The original article on "Digital Chainlinks - some attributes" was posted back in July 2014.
What follows is a tentative take on how a typical article might look with embedded links etc. It is essentially written in the same style that I would use for a hard-copy Chainlinks. Do we need to change this? Comments VERY Welcome! I've tweaked the first paragraph in response to a suggestion from Alastair
Meeting the challenge posed to cycling by ongoing urban sprawl
Recent high level planning documents for Christchurch and Auckland continue to propose expanded urban limits as a means of meeting a shortage of affordable housing. Housing crises in the 1950s and 1970s were met by vigorous state house construction in new suburbs on the urban fringes. While higher density in the inner city can encourage cycling and walking, expanded urban limits are invariably car-centric.
Urban sprawl provides a legacy of older suburbs left behind in need of "repair". As well as outlining the case against urban sprawl, Galina Tachieva's Sprawl repair manual provides a retrofitting toolbox. Topics of this book range from converting under-utilised shopping centres into public transport hubs, to subdivision of excessively large individual properties to include higher density housing and community gardens. Nevertheless, retrofitting is often contentious. The Island Bay cycleway in Wellington is an excellent example, with removal of on-street carparking driving local angst.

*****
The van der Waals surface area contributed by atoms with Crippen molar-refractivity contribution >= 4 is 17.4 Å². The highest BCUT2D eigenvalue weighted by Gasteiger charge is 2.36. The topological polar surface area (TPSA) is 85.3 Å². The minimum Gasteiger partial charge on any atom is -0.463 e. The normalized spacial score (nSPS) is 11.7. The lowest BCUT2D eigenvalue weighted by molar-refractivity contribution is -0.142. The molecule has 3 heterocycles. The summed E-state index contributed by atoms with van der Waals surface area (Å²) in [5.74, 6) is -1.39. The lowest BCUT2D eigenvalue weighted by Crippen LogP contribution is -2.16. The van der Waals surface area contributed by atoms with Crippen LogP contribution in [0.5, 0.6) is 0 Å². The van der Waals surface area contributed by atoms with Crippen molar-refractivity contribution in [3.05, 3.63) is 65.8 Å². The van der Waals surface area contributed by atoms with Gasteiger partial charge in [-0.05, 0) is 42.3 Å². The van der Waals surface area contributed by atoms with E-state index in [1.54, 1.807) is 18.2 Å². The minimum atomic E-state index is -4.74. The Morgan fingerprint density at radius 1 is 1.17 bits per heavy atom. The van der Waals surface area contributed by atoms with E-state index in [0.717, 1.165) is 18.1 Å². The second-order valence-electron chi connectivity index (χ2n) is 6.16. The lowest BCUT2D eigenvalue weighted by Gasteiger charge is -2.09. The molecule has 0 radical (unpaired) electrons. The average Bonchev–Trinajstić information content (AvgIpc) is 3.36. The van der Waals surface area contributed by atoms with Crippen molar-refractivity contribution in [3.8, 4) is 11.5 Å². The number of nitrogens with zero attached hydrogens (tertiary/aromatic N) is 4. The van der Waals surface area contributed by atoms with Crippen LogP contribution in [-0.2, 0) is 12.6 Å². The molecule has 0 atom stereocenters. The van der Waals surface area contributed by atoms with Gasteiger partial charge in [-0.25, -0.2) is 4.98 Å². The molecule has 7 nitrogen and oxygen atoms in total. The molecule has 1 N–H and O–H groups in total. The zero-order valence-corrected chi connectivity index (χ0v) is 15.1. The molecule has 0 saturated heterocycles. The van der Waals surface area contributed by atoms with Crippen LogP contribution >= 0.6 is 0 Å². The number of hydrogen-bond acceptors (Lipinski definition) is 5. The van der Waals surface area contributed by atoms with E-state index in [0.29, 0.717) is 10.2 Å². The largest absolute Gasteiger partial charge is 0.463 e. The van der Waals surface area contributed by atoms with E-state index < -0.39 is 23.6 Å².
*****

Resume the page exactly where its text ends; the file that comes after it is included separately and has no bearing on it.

In principle, the district plan review process provided for under the Local Government Act gives advocates the chance to influence the shape of development for their town or city. Sadly, this process is typically dominated by entrenched sector groups and their lawyers. Advocates are then left to confront developments as they occur. This issue is not unique to New Zealand, so some useful resources are available from the likes of American NCBW and the Australian Bicycle Network . Toolboxes from these and other organisations allow community advocates to assess both existing suburbs and suburbs at the planning stage. There are obvious synergies between cycling advocates and social justice organisations, residents groups, and other transport sector groups. These alliances will ideally engage at the district plan review stage, as well as the consenting of individual developments and the implementation of repair measures to existing suburbs.
Some American case studies demonstrating the issues (and potential solutions) around sprawl:
- International City/County Management Assocation Why smart growth - a primer (Smart Growth Network)
The essential components of a city that caters for all of its inhabitants:
- Susan S. Fainstein The just city (Cornell University Press, 2010)
The features of liveable urban spaces:
- Jan Gehl Cities for people (Island Press, 2010)